Consider this actual example. A customer returned a part to an auto supply store because the part did not fit the customer's car. The clerk refused to take back the part, telling the customer that since the part number was the one specified in the parts book, the partmustfit the car.
There was an argument. Before leaving, the customer angrily yelled he would never buy another item from the store. The clerk yelled back that he was glad the customer would not return.
During this exchange, no manager (or clerk) intervened to prevent the argument or to diffuse the argument after it began. Nor did a manager take the clerk aside after the customer left to suggest alternative ways to respond to similar situations in the future.
This real example illustrates a surprising truth: Managers create situations that cause their employees to upset customers. This is not because managers want their employees to dissatisfy customers. Customer dissatisfaction can be an unintendedconsequence of what managers do - or don't do - to manage their subordinates. In the example, the clerk was not told how his actions did not meet his manager's expectations for treating customers.
When managers don't tell employees how well their work meets customer expectations, employees will “do their own thing.” This means that employee job performance may not meet customers' or managers’ expectations.
However, when managers give useful feedback, employees know how closely their work meets the expectations of their customers and managers. Useful feedback is information that tells individual employees as well as work groups how well they are doing and what to do to improve their work.
Giving useful feedback is important for many reasons.
• Employees learn what is right and wrong about their work, so they know whether to make any changes.
• It provides a method for quickly spotting small problems and resolving them before they grow into large, time-consuming problems.
• By itself, useful feedback will improve performance.
• It allows employees to correct their work without managers having to invest their time solving a problem.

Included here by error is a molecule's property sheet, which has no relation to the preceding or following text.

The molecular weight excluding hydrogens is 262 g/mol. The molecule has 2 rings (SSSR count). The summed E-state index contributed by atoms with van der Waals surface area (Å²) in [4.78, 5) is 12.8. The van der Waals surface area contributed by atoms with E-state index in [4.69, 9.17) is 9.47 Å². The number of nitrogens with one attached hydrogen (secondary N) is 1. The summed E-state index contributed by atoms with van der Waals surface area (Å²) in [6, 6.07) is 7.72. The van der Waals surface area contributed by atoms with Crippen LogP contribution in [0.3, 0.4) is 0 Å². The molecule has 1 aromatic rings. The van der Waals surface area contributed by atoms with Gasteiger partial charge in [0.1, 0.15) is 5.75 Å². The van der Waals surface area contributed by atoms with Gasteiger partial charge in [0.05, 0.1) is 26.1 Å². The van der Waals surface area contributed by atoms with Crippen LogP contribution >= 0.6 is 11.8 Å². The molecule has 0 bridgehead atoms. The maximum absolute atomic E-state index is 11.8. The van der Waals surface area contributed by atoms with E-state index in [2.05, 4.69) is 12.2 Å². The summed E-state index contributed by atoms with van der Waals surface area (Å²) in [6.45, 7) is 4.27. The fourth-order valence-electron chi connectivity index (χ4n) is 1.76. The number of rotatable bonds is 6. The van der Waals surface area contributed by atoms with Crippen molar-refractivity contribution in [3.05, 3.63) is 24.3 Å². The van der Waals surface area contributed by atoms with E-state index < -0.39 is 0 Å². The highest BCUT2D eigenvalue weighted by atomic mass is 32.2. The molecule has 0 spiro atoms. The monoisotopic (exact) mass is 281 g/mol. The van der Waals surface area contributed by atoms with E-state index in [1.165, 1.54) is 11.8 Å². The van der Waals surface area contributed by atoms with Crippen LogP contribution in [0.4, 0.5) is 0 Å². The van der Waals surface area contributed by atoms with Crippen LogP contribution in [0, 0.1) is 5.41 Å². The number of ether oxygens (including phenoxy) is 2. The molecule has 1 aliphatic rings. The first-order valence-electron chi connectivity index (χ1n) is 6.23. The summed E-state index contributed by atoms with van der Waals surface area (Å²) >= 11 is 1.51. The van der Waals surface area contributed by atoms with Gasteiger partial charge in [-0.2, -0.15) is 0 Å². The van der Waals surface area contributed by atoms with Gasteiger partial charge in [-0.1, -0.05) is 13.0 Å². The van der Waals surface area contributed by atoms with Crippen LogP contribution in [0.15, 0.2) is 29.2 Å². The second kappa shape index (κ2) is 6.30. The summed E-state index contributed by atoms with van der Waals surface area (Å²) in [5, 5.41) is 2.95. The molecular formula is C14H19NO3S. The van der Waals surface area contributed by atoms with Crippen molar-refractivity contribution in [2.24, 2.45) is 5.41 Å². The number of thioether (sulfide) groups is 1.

• Employees are not surprised by long-standing problems. They learn about small deviations from customer expectations while there is time to correct them.
To be useful, feedback must be frequent, relevant, specific, and timely.
The morefrequentthe feedback, the more likely employee performance will meet customer expectations. The goal is to give feedback often enough to prevent an employee's work from drifting off target.
Feedback works best when it isrelevantto an employee's job and describes how well an employee did their assignments. Don't give employees data about performance over which they have no control.
Specificfeedback tells employees exactly how closely their own work met customer expectations.
Timelyfeedback means there should be as little delay as practical between completion of the work and feedback about it.
Below are five steps to prepare for and give useful feedback.
Prepare to Give Useful Feedback
1.Ask prospects and customers what they expect from your company. For example, find out what features and benefits of your products or services are important to your customers. Also, ask customers how they expect to be treated by your employees.
2.Tell employees the standards their work must meet to match your customers' expectations.
Give Useful Feedback
3.Observe the work of an individual employee or a work group and solicit comments from customers about how well their requirements are met by the job performance of your employees.